With no live programming in the morning, MLB Network had to scramble to assemble its crew after the bombshell broke Feb. 7: Sports Illustrated’s Selena Roberts and David Epstein were reporting that Alex Rodriguez had tested positive for steroids in 2003 as a member of the Texas Rangers. But within a few hours, MLB Network had rolled out its stable of talking heads to interview slews of former players and general managers about the newest scandal to rock baseball.
“By 2 p.m., decorated broadcast veteran Bob Costas was interviewing Roberts in studio,” The Washington Times’ Tim Lemke wrote a few days later, praising the network for going “a long way toward establishing itself as a credible source of news” by not dodging the A-Rod scandal.
MLB Network’s A-Rod coverage was heralded by the Los Angeles Times and Street & Smith’s Sports Business Daily, which called MLB Network “no house organ” — a sentiment the pioneering sports blogger Will Leitch made where he wrote, “If the MLB Network ends up being a success, Saturday’s breaking-news coverage of A-Rod will be its Hugh Grant on Leno moment.”
But it’s worth noting that MLB Network’s coverage was being praised primarily for not choosing to ignore (or spin) the biggest baseball news of the year. Simply ignoring a story that huge would have been suicidal. As MLB Network spokesman Matt Bourne told me: “If certain things are not discussed that’s not going to pass the smell test with fans.” The question that remains unanswered is, in a world where leagues are increasingly creating their own media outlets, is it possible to imagine a story like A-Rod’s being broken by MLB Network — or, in other sports, by the NFL Network or NBA TV? If league-owned networks continue to grow in prominence, how will that impact the way sports are covered?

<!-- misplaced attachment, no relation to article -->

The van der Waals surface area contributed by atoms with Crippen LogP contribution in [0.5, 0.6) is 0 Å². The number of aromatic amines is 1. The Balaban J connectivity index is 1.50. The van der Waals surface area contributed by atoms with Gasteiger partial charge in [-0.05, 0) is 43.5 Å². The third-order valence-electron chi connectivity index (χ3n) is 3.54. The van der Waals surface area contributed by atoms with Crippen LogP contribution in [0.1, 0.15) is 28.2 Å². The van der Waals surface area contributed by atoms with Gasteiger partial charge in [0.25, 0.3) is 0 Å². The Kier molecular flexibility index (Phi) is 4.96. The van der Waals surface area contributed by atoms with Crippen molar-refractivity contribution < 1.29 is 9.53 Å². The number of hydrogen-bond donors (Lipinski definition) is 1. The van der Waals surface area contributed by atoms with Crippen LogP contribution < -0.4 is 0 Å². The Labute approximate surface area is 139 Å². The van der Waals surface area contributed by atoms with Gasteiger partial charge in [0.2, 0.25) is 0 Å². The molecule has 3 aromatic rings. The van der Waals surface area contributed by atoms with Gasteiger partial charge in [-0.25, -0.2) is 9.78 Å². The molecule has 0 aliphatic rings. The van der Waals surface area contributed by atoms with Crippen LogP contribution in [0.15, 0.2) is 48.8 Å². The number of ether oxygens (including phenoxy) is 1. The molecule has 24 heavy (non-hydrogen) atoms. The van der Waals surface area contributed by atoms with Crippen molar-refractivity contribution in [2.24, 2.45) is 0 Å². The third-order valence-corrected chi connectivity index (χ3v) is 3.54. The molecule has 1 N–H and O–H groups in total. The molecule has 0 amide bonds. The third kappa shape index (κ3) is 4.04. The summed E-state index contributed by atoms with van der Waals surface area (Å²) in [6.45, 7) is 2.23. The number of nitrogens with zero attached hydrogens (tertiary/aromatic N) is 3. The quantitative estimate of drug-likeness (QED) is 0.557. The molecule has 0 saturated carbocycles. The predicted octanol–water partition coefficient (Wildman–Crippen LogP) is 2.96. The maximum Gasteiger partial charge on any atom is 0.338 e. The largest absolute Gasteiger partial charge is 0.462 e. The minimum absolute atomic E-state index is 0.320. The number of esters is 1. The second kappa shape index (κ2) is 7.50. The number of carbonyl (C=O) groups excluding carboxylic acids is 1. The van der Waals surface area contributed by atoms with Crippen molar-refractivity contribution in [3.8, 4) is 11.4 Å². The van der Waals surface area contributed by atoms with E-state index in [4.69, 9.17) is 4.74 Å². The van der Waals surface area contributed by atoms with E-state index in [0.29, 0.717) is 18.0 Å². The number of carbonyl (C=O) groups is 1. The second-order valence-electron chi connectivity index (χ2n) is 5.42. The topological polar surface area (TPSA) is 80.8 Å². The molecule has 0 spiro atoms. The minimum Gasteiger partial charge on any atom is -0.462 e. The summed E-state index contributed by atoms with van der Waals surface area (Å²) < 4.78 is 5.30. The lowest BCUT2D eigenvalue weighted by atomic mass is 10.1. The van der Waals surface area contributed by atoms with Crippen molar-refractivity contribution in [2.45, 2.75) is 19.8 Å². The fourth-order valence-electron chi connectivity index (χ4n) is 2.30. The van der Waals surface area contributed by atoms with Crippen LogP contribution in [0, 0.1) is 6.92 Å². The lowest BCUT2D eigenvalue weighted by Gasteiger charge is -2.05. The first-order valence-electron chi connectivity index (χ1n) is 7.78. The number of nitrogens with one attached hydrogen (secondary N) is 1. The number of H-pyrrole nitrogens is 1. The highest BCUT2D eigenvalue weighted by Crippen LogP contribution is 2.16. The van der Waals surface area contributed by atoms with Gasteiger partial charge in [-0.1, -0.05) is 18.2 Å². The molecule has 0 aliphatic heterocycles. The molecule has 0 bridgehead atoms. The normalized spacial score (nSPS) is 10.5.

When reporters work for leagues
The lines between media and sports teams and leagues have never been perfectly clear. The New York Times Co., which owns The Boston Globe, also owns 17.8 percent of the Boston Red Sox, which Globe reporters obviously cover every day. The Tribune Co., owner of the Chicago Tribune, also owns the Chicago Cubs. Cablevision, which owns Newsday, also owns the New York Knicks and the New York Rangers. Networks like ESPN and Fox Sports cover sports while also having multibillion-dollar contracts with the leagues they cover. And at various points, the online operations of leagues and news organizations have been contractually linked. News organizations in those cases have traditionally argued they maintain a strict firewall between the sports side and the journalism side, although ESPN did cancel a fictional series about professional football when the NFL (“a longtime and valued partner”) complained.
The addition of league-owned media outlets has created a new layer of complications. At MLB Network, the in-studio team of analysts includes Tom Verducci and Jon Heyman, both of whom are senior baseball writers for Sports Illustrated — ironically, the publication whose scoop on the A-Rod steroids scandal prompted the network’s plaudits. Both Verducci and Heyman continue to write regularly for SI while also appearing on a network majority-owned by the league they cover.
There’s no evidence that their business arrangements have had even the slightest impact on their baseball coverage for SI — no obvious pro-MLB spin, no critical stories they’ve ignored. And sports reporters at magazines and newspapers have long been willing to work for TV networks on the side. But having that network owned by the subject of a reporter’s coverage adds a new complication.
“It’s situational,” Terry McDonell, editor of the Sports Illustrated Group, said about when it’s okay for SI reporters to appear on TV. “There’s a lot of call for our writers to appear on TV because of their expertise. We find, because we’re competing with massive networks, this is one of the best ways to make sure our journalism gets out. It’s a way to compete without owning [broadcast] rights.”